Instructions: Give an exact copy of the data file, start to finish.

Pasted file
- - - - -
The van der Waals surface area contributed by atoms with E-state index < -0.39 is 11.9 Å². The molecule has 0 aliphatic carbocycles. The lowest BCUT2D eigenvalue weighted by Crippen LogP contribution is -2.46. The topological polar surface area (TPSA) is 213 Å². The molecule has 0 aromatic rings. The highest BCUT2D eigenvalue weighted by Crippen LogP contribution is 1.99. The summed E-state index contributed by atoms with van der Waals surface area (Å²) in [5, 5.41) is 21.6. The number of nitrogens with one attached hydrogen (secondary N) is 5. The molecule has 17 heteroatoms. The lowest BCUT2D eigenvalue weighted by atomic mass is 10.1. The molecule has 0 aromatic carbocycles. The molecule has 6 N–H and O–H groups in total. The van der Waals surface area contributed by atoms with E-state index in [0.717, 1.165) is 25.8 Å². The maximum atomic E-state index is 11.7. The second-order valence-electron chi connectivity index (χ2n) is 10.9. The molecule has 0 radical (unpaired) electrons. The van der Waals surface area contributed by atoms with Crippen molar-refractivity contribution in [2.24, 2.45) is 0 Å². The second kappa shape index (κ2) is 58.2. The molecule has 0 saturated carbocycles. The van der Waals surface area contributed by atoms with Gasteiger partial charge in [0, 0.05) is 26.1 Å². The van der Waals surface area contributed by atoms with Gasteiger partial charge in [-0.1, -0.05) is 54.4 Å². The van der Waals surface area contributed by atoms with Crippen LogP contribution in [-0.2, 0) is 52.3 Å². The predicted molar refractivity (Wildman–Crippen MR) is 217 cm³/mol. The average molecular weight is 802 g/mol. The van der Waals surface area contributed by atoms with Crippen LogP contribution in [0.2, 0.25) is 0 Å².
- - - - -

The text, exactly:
The van der Waals surface area contributed by atoms with E-state index < -0.39 is 11.9 Å². The molecule has 0 aliphatic carbocycles. The lowest BCUT2D eigenvalue weighted by Crippen LogP contribution is -2.46. The topological polar surface area (TPSA) is 213 Å². The molecule has 0 aromatic rings. The highest BCUT2D eigenvalue weighted by Crippen LogP contribution is 1.99. The summed E-state index contributed by atoms with van der Waals surface area (Å²) in [5, 5.41) is 21.6. The number of nitrogens with one attached hydrogen (secondary N) is 5. The molecule has 17 heteroatoms. The lowest BCUT2D eigenvalue weighted by atomic mass is 10.1. The molecule has 0 aromatic carbocycles. The molecule has 6 N–H and O–H groups in total. The van der Waals surface area contributed by atoms with E-state index in [0.717, 1.165) is 25.8 Å². The maximum atomic E-state index is 11.7. The second-order valence-electron chi connectivity index (χ2n) is 10.9. The molecule has 0 radical (unpaired) electrons. The van der Waals surface area contributed by atoms with Crippen molar-refractivity contribution in [2.24, 2.45) is 0 Å². The second kappa shape index (κ2) is 58.2. The molecule has 0 saturated carbocycles. The van der Waals surface area contributed by atoms with Gasteiger partial charge in [0, 0.05) is 26.1 Å². The van der Waals surface area contributed by atoms with Gasteiger partial charge in [-0.1, -0.05) is 54.4 Å². The van der Waals surface area contributed by atoms with Crippen LogP contribution in [-0.2, 0) is 52.3 Å². The predicted molar refractivity (Wildman–Crippen MR) is 217 cm³/mol. The average molecular weight is 802 g/mol. The van der Waals surface area contributed by atoms with Crippen LogP contribution in [0.2, 0.25) is 0 Å².